Patients prefer doctors in open-model plans

Staff-model HMOs least popular with members

If you want satisfied plan members, allow your primary care providers to work with more than health plan, say researchers led by Dana Gelb Safran, ScD, director of the Health Institute of the New England Medical Center in Boston.

Researchers asked 6,000 Massachusetts state government employees who belonged to different models of health plans to rank the performance of their physicians in 10 categories, including access to care, continuity of care, physician’s knowledge of their personal health, and how well their physician communicated with them.

Patients of staff model health maintenance organizations, plans with salaried physicians limited to treating the members of that plan, ranked their physicians the lowest in nine of the 10 categories. The only category in which the plans did not receive the lowest score was for preventive health counseling. Group model HMOs, which limit physicians to treating only members but pay them differently, performed slightly better than staff model physicians in all 10 categories, but not as favorably as open-model health plans.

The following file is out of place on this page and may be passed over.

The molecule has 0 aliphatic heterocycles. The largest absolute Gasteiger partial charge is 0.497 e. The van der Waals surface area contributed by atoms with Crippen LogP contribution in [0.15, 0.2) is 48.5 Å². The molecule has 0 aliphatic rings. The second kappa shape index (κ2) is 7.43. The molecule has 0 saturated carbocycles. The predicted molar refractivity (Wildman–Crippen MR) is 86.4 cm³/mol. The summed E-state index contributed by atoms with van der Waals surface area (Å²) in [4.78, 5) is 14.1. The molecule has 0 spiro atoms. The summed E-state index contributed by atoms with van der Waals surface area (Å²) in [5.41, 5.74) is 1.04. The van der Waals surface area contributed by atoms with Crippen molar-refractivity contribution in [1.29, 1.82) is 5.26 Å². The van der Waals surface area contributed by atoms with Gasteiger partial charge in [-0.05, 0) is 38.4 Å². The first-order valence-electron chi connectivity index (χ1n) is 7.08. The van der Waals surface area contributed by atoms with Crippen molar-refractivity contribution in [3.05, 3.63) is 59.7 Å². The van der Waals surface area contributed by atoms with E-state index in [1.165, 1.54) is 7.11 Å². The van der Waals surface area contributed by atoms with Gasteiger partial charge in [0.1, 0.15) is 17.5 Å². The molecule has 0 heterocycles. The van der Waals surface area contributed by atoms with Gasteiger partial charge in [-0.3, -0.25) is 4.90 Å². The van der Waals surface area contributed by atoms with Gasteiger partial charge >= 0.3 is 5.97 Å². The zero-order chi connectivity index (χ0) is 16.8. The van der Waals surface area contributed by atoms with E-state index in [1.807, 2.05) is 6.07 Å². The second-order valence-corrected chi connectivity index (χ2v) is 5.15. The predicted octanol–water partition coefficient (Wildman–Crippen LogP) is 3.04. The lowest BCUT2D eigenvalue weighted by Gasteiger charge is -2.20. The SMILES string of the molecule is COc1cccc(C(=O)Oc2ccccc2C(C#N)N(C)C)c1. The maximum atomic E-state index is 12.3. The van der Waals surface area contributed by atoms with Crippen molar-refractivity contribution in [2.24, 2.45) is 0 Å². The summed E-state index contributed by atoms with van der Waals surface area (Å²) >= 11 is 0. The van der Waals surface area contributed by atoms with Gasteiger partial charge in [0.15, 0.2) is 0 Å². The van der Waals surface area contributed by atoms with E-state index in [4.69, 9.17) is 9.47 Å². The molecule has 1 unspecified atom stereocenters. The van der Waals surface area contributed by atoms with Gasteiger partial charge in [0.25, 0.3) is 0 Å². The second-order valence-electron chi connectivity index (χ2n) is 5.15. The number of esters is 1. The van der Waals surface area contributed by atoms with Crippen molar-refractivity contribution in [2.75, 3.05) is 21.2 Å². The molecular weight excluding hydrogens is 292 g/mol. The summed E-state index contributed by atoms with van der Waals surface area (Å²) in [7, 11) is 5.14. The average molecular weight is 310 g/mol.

Open-model plans, which do not restrict physicians to treating patients in only one plan, scored highest in all 10 categories. Open-model plans include managed indemnity insurance, which works like traditional fee-for-service insurance with some controls such as preauthorization for hospital admission; point-of-service plans; and network HMOs. Patients reported no difference in the quality of care received under the various open-model plans.

(See: Safran DG, Rogers WH, Tarlov AR, et al. Organizational and financial characteristics of health plans: Are they related to primary care performance? Arch Intern Med 2000; 160:69-76.)